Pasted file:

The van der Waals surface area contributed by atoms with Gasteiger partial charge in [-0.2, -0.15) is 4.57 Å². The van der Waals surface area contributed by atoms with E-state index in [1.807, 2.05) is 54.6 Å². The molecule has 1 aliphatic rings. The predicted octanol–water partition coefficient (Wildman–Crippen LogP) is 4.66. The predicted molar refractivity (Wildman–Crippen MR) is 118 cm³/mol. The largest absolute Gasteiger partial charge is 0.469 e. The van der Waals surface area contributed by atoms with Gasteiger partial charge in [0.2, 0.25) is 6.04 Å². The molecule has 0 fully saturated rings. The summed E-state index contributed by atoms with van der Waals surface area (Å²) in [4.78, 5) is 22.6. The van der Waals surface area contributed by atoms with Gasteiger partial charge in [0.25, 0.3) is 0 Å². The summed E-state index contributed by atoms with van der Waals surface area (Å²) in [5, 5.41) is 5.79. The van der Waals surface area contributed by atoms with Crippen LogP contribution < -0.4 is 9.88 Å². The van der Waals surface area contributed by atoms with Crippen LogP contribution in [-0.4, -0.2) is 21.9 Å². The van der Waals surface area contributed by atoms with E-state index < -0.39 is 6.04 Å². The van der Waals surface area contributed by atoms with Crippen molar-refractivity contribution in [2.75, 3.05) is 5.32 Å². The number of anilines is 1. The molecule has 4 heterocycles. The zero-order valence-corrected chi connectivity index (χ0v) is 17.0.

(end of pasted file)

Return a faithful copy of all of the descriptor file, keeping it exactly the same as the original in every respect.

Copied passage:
The van der Waals surface area contributed by atoms with Gasteiger partial charge in [-0.2, -0.15) is 4.57 Å². The van der Waals surface area contributed by atoms with E-state index in [1.807, 2.05) is 54.6 Å². The molecule has 1 aliphatic rings. The predicted octanol–water partition coefficient (Wildman–Crippen LogP) is 4.66. The predicted molar refractivity (Wildman–Crippen MR) is 118 cm³/mol. The largest absolute Gasteiger partial charge is 0.469 e. The van der Waals surface area contributed by atoms with Gasteiger partial charge in [0.2, 0.25) is 6.04 Å². The molecule has 0 fully saturated rings. The summed E-state index contributed by atoms with van der Waals surface area (Å²) in [4.78, 5) is 22.6. The van der Waals surface area contributed by atoms with Gasteiger partial charge in [0.25, 0.3) is 0 Å². The summed E-state index contributed by atoms with van der Waals surface area (Å²) in [5, 5.41) is 5.79. The van der Waals surface area contributed by atoms with Crippen LogP contribution < -0.4 is 9.88 Å². The van der Waals surface area contributed by atoms with Crippen LogP contribution in [-0.4, -0.2) is 21.9 Å². The van der Waals surface area contributed by atoms with E-state index < -0.39 is 6.04 Å². The van der Waals surface area contributed by atoms with Crippen molar-refractivity contribution in [2.75, 3.05) is 5.32 Å². The number of anilines is 1. The molecule has 4 heterocycles. The zero-order valence-corrected chi connectivity index (χ0v) is 17.0.